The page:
2011 Form 1099-B and Capital Gains and Losses Reporting Changes

By: William J. Harmatuk, CPA (Jan, 2012)
Beginning with the 2011 tax year, the Emergency Economic Stabilization Act of 2008 included new reporting requirements for brokerage firms and financial institutions. The new IRS regulations requires every broker to file an information return reporting the gross proceeds of a "covered security" such as corporate stock , and must include in the form the customer's adjusted basis in the security and whether any gain or loss with respect to the security is short-term or long-term. The adjusted basis is the original value of the security (typically the purchase price) plus the impact of any dividends, stock splits, or other organizational actions. Effective Jan. 1, 2011, issuers of "covered securities" must file a return describing any organizational action (e.g., stock split, merger, or acquisition) that affects the basis of the covered security, the quantitative effect on the basis of that security, and any other information required by the IRS. The reporting is generally done on Form 1099-B, "Proceeds from Broker and Barter Exchange Transactions" and is required to be mailed to clients by February 15, 2012.

A covered security includes all stock acquired beginning in 2011, except stock in certain regulated investment companies (i.e., mutual funds) and stock acquired in connection with a dividend reinvestment plan (both of which are covered securities if acquired beginning in 2012) and debt securities, options and all other financial instruments acquired on or after January 1, 2013. Securities purchased or acquired prior to the above effective dates are considered "noncovered" securities and will continue to be reported as they have been in the past (typically with no detailed cost basis reporting to the IRS, only gross proceeds). It is the taxpayers' responsibility to report the transactions on their tax returns with the proper cost basis in connection with "noncovered" securities. The brokerage firms and financial institutions will not report the cost basis information to the IRS on noncovered securities.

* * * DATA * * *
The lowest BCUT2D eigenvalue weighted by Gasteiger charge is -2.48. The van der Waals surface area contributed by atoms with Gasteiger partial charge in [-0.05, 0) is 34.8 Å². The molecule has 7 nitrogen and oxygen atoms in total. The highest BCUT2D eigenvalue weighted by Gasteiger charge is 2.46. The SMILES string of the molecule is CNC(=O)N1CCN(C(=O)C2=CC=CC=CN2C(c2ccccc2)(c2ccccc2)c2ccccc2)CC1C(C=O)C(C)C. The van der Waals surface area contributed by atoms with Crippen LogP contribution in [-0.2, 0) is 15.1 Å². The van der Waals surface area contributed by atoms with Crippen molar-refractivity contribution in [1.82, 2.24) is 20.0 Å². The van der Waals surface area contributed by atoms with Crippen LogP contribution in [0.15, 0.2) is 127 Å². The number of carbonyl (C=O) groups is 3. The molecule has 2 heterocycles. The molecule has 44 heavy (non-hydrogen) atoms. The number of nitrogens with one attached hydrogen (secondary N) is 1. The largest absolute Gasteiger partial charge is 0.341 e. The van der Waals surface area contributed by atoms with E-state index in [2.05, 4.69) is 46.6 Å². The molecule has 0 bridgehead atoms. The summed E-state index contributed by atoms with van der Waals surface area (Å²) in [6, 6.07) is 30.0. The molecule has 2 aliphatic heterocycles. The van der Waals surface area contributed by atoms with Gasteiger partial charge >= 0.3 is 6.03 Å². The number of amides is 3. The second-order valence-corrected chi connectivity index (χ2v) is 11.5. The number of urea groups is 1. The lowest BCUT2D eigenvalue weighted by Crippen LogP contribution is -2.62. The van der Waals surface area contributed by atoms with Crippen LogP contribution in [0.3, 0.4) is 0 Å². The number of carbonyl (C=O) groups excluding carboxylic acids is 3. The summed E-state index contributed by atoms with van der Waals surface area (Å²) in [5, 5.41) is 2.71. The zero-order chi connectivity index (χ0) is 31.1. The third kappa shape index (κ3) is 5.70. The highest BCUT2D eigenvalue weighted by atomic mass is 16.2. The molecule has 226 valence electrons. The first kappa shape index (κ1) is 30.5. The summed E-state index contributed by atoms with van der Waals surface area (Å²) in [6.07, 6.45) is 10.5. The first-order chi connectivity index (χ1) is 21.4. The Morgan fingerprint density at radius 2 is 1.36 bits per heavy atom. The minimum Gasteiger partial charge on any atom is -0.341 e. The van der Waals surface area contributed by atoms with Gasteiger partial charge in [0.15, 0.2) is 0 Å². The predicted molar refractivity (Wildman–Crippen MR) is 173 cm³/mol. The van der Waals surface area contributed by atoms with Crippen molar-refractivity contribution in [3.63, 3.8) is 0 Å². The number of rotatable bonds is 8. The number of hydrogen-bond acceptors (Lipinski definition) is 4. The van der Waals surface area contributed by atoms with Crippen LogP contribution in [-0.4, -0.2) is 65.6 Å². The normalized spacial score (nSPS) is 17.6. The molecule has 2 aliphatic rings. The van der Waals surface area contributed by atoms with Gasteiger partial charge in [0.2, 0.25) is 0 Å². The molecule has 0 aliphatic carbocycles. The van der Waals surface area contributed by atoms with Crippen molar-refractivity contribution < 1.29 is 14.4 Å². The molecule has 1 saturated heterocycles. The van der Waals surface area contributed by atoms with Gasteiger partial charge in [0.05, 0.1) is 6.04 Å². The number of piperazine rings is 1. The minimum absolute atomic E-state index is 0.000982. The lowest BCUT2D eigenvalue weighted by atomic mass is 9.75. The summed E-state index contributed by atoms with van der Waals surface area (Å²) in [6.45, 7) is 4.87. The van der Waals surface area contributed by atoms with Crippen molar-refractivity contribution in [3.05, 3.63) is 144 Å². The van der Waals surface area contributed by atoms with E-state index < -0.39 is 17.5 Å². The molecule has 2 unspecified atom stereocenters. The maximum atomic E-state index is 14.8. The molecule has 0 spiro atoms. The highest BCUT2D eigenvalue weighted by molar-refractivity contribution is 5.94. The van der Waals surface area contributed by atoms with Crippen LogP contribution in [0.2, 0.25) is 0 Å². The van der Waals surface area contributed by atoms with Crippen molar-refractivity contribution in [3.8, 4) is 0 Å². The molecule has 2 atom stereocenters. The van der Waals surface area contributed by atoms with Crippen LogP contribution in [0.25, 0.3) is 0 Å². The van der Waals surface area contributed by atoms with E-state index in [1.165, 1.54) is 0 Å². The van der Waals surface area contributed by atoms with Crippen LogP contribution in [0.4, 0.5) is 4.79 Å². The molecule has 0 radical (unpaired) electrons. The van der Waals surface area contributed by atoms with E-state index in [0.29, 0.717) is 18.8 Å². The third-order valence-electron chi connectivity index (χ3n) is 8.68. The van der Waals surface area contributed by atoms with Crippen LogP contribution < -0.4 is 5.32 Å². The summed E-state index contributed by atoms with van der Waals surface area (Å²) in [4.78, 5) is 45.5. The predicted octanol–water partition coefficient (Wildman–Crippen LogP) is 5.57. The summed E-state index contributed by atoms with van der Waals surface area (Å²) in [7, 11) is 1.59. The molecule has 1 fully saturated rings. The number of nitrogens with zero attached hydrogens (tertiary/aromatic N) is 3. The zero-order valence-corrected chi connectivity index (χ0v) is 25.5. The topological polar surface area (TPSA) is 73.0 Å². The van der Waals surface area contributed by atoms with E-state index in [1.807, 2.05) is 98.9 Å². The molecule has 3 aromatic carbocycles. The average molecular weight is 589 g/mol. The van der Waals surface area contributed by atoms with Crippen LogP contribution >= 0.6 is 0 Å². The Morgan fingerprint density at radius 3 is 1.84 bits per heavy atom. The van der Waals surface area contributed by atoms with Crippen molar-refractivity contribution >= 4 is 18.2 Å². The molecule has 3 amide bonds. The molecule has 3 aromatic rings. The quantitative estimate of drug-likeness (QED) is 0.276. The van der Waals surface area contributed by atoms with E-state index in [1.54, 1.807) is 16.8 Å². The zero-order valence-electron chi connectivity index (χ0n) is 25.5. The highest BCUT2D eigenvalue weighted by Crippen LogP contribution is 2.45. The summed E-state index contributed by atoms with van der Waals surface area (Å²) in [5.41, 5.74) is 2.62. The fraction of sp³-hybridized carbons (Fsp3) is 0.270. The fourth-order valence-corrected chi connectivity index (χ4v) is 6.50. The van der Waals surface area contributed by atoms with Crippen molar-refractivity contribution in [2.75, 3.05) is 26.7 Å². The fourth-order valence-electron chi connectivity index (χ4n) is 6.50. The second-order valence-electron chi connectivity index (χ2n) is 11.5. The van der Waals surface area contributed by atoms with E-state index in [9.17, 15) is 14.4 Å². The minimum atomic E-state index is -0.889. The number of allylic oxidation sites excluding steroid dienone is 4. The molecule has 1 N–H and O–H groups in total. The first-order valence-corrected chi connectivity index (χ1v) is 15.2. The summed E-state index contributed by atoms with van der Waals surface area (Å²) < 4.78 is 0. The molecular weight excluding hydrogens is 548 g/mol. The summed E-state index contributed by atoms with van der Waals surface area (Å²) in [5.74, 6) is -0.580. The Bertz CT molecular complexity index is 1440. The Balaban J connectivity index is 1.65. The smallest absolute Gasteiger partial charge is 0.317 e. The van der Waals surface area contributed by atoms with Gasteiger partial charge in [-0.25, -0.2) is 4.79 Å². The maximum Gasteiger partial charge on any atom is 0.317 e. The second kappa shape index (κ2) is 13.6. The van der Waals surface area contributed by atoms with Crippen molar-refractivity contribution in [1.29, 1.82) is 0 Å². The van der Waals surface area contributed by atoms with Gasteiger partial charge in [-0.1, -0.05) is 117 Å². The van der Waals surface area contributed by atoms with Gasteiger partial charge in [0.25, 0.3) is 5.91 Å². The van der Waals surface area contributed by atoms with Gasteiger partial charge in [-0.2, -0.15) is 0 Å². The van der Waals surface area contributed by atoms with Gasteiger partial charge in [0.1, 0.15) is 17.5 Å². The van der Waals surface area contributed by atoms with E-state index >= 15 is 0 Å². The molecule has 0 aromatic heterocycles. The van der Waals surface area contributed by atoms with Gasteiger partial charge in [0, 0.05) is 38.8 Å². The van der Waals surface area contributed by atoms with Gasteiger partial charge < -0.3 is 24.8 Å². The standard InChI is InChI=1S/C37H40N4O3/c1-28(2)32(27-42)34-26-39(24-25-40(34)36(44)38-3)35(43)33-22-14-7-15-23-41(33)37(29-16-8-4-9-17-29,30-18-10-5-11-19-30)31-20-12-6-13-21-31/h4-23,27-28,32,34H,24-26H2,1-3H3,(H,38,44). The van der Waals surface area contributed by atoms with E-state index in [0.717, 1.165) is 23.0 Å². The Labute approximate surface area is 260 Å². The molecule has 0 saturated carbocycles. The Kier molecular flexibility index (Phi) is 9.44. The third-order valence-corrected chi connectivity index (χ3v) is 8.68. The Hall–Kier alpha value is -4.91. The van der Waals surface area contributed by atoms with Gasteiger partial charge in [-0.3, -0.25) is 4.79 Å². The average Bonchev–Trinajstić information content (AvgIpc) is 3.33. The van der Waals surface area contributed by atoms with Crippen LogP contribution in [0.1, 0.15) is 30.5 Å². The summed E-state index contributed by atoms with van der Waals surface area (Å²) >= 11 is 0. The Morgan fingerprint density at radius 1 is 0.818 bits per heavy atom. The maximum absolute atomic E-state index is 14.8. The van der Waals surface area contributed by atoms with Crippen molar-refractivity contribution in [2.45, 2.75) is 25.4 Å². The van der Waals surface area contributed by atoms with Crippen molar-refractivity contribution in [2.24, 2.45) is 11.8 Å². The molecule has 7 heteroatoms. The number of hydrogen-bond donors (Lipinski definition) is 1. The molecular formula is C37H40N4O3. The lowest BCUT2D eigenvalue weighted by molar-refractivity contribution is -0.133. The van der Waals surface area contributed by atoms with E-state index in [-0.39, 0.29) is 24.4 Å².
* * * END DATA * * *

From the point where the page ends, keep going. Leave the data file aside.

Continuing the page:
The 2011 Form 1040, Schedule D, Capital Gains and Losses, has been reformatted and Form 8949 has been added. The new Form 8949, Sales and other Dispositions of Capital Assets, replaces Schedule D-1. Taxpayers must complete the new Form 8949 before completing Schedule D. Taxpayers will use Form 8949 to summarize three categories (A, B, and C) of short-term capital gains and losses (Part I) and three categories (A, B, and C) of long-term capital gains and losses (Part II). A separate Form 8949 should be completed for each category type. The capital gains and losses will be included in category A if the investment's cost or other basis is shown in box 3 of Form 1099; category B if no investment basis is shown in box 3 of Form 1099; and category C if no Form 1099-B was received for the transaction. Form 8949 also contains columns (b) [Code] and (g) [Adjustments to gain or loss] to identify the transaction type and reconcile actual and reported gains and losses. If more than one Code applies for the transaction, they should all be shown. When completed, the summarized Form 8949 information is transferred to Form 1040 Schedule D (Capital Gains and Losses).

The taxpayer uses Form 8949 to report:

  1. The sale or exchange of a capital asset not reported on another form or schedule,
  2. gains from involuntary conversions (other than casualty or theft) of capital assets not held for business or profit, and
  3. nonbusiness bad debts.

The taxpayer uses Schedule D:

  1. To figure the overall gain or loss from transactions reported on Form 8949 mentioned above,
  2. to report gains for Form 2439, 6252 or Part I of Form 4797,
  3. to report gain or loss from Forms 4684, 6781 or 8824,
  4. to report gain or loss from an estate, partnership, S corporation or trust,
  5. to report capital gain distributions not reported directly on Form 1040, line 13 (or capital gain distributions not reported directly on Form 1040NR, line 14.), and
  6. to report a capital loss carryover from 2010.

You can deduct capital losses to the extent you have capital gains plus $3,000 or $1,500 (if married filing separate). Capital losses that exceed these limits can be used in future years. 

As you can see, despite calls for simplifying the tax laws and reporting, they have actually been made much more complicated. We realize that this can be quite overwhelming so we suggest you consult your Dermody, Burke and Brown advisor.


The information reflected in this article was current at the time of publication. This information will not be modified or updated for any subsequent tax law changes, if any.

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